Scripture Focus: Luke 18.1-8
1 Then Jesus told his disciples a parable to show them that they should always pray and not give up. 2 He said: “In a certain town there was a judge who neither feared God nor cared what people thought. 3 And there was a widow in that town who kept coming to him with the plea, ‘Grant me justice against my adversary.’
4 “For some time he refused. But finally he said to himself, ‘Even though I don’t fear God or care what people think, 5 yet because this widow keeps bothering me, I will see that she gets justice, so that she won’t eventually come and attack me!’”
6 And the Lord said, “Listen to what the unjust judge says. 7 And will not God bring about justice for his chosen ones, who cry out to him day and night? Will he keep putting them off? 8 I tell you, he will see that they get justice, and quickly. However, when the Son of Man comes, will he find faith on the earth?”
Reflection: Don’t Lose Heart: God Hears Your Prayers
By Dena Dyer
Jesus often elevated women in his circle and stories, which was unusual at least and scandalous at most. In fact, the parable of the persistent widow is a specific example of the respect Jesus brought to women (especially those who were mistreated, misunderstood, or vulnerable in some way).
In this particular parable, the widow asked a judge over and over to grant her justice, to no avail. According to the laws of the time, the judge was required by law to give her a hearing–but he refused because he was unjust, uncaring, and unfair.
However, he eventually got tired of listening and gave in to the widow’s persistent pleas: “But finally he said to himself, ‘Even though I don’t fear God or care what people think, yet because this widow keeps bothering me, I will see that she gets justice, so that she won’t eventually come and attack me!’” (v. 4-5)
Jesus says that God is the opposite of the judge—just, compassionate, and fair. He encourages his disciples to continue to make petitions, even when answers are not evident or immediate.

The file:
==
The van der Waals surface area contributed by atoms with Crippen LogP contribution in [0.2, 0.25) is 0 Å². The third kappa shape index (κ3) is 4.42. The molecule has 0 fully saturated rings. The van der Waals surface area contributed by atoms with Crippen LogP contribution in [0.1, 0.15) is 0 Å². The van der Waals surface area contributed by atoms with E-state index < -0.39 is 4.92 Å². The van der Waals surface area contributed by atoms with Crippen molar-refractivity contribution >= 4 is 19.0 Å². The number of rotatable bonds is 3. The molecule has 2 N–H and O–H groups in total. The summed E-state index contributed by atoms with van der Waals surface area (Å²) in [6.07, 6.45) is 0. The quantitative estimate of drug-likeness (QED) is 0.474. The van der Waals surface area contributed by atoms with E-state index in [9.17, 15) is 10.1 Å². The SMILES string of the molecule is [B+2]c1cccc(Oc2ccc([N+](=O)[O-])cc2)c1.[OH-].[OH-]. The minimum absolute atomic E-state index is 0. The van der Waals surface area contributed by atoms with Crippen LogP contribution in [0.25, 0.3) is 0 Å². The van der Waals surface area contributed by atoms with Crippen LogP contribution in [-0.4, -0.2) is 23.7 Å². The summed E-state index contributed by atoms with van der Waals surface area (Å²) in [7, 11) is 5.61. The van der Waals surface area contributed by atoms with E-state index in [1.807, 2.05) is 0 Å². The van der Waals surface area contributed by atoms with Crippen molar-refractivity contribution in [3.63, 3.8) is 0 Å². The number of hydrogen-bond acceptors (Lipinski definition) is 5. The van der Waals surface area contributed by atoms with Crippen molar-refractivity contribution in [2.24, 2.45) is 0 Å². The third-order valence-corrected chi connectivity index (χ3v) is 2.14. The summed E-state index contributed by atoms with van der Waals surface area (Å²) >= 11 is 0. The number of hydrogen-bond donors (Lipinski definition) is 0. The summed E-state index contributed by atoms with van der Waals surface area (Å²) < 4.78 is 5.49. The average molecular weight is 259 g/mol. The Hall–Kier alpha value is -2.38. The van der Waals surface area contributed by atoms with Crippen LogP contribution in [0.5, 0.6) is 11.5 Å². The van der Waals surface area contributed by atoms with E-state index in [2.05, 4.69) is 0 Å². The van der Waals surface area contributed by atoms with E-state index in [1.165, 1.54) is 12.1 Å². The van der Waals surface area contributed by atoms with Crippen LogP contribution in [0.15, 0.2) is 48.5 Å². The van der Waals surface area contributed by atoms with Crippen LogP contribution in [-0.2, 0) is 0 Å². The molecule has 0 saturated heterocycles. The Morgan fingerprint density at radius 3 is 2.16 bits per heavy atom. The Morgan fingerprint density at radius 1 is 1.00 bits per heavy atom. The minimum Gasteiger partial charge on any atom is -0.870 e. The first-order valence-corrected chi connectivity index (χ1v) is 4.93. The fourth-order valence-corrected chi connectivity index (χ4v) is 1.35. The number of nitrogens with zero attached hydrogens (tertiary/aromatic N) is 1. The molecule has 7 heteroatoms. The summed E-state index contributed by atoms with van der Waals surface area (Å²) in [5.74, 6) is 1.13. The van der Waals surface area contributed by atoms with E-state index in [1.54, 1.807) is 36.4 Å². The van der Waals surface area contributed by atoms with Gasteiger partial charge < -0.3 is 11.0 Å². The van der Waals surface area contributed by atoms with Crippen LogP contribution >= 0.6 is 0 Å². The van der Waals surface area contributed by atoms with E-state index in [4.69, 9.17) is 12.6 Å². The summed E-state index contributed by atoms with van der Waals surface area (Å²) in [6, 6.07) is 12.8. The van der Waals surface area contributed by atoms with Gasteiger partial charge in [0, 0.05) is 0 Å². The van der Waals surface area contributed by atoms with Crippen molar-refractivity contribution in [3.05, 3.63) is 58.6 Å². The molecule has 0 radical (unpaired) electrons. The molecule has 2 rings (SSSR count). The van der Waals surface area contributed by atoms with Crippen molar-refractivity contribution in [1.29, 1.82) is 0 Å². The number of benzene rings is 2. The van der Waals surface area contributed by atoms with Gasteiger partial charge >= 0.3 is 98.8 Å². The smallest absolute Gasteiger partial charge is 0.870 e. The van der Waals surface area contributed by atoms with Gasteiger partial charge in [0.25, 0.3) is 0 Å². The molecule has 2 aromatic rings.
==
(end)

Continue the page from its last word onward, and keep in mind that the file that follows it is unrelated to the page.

I love this story, because somewhere along the line, I bought into the lie that God might view me as a pest if I prayed for a certain thing too much. I think it may have solidified for me when my boys were little and could “wear the horns off a Billy goat” (as we say in the South) asking for a toy or privilege.
God isn’t like us—or the unjust judge. He doesn’t grow weary of our prayers. Just listen to Isaiah 64:4 (NKJV): “For since the beginning of the world men have not heard nor perceived by the ear, Nor has the eye seen any God besides You, who acts for the one who waits for Him.”
Matthew 7:7-8 (NLT) encourages us: “Keep on asking, and you will receive what you ask for. Keep on seeking, and you will find. Keep on knocking, and the door will be opened to you. For everyone who asks, receives. Everyone who seeks, finds. And to everyone who knocks, the door will be opened.”
At the end of the parable, Jesus says that He longs to find faith on the earth. If He was going to discourage believers from praying too long and hard about something, that would have been the time. Instead, He related the story to urge his disciples to “pray and not give up” (v. 1).
Let’s not become weary of praying or lose heart, because if we are asking according to God’s will, He hears us and will answer in His time and way. Also, let’s be sure to seek what God seeks—like justice for those who have long been denied it–with determination and persistence.
Finally, let’s act when He tells us to, because often prayer and action go together. After all, you and I may end up being the answer to someone’s prayers.
About Dena: Dena Dyer is an author of eleven books, including Wounded Women of the Bible: Finding Hope When Life Hurts with Tina Samples. She’s also a speaker, worship leader, Anglophile, and movie lover who lives with her husband, youngest son, and rescue pup near Fort Worth, Texas. In her day job, she serves as Executive Assistant to Jamie Aten, founder of Wheaton’s Humanitarian Disaster Institute. Find out more about Dena’s books and resources at her website or follow her on Instagram or Facebook.
Divine Hours Prayer: The Request for Presence
Early in the morning, I cry out to you, for in your world is my trust. — Psalm 119.147
– From The Divine Hours: Prayers for Summertime by Phyllis Tickle.
Read more about Don’t Waste the Waiting
Do our prayers focus on us and our problems, or on what will draw us closer to the heart of Jesus? Or does weariness win over worship?
Read more about Praying Through Weeping—Guided Prayer
If prayer is relationship, then when God weeps, we should join. What friend would weep, whom we would not join in weeping.